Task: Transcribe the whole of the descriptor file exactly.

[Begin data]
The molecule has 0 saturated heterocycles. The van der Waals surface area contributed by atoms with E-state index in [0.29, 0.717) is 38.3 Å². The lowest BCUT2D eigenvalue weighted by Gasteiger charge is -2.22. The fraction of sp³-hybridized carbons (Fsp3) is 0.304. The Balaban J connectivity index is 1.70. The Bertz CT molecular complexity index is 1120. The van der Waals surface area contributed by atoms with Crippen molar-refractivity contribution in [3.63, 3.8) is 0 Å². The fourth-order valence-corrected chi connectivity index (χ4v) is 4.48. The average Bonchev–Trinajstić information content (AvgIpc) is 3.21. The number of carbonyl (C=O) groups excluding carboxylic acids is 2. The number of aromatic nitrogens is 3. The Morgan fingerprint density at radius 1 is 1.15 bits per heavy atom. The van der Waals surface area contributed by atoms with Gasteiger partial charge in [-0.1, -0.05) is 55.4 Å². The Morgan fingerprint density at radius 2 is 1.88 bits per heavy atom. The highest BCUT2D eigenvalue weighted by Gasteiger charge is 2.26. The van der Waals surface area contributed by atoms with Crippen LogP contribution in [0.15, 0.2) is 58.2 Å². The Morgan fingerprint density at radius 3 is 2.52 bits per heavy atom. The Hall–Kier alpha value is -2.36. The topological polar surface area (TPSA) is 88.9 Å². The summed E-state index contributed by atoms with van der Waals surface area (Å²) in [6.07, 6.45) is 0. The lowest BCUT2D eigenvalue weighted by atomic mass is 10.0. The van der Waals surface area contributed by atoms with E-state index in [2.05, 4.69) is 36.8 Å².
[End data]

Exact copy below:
The molecule has 0 saturated heterocycles. The van der Waals surface area contributed by atoms with E-state index in [0.29, 0.717) is 38.3 Å². The lowest BCUT2D eigenvalue weighted by Gasteiger charge is -2.22. The fraction of sp³-hybridized carbons (Fsp3) is 0.304. The Balaban J connectivity index is 1.70. The Bertz CT molecular complexity index is 1120. The van der Waals surface area contributed by atoms with Crippen molar-refractivity contribution in [3.63, 3.8) is 0 Å². The fourth-order valence-corrected chi connectivity index (χ4v) is 4.48. The average Bonchev–Trinajstić information content (AvgIpc) is 3.21. The number of carbonyl (C=O) groups excluding carboxylic acids is 2. The number of aromatic nitrogens is 3. The Morgan fingerprint density at radius 1 is 1.15 bits per heavy atom. The van der Waals surface area contributed by atoms with Gasteiger partial charge in [-0.1, -0.05) is 55.4 Å². The Morgan fingerprint density at radius 2 is 1.88 bits per heavy atom. The highest BCUT2D eigenvalue weighted by Gasteiger charge is 2.26. The van der Waals surface area contributed by atoms with Crippen LogP contribution in [0.15, 0.2) is 58.2 Å². The Morgan fingerprint density at radius 3 is 2.52 bits per heavy atom. The Hall–Kier alpha value is -2.36. The topological polar surface area (TPSA) is 88.9 Å². The summed E-state index contributed by atoms with van der Waals surface area (Å²) in [6.07, 6.45) is 0. The lowest BCUT2D eigenvalue weighted by atomic mass is 10.0. The van der Waals surface area contributed by atoms with E-state index in [2.05, 4.69) is 36.8 Å².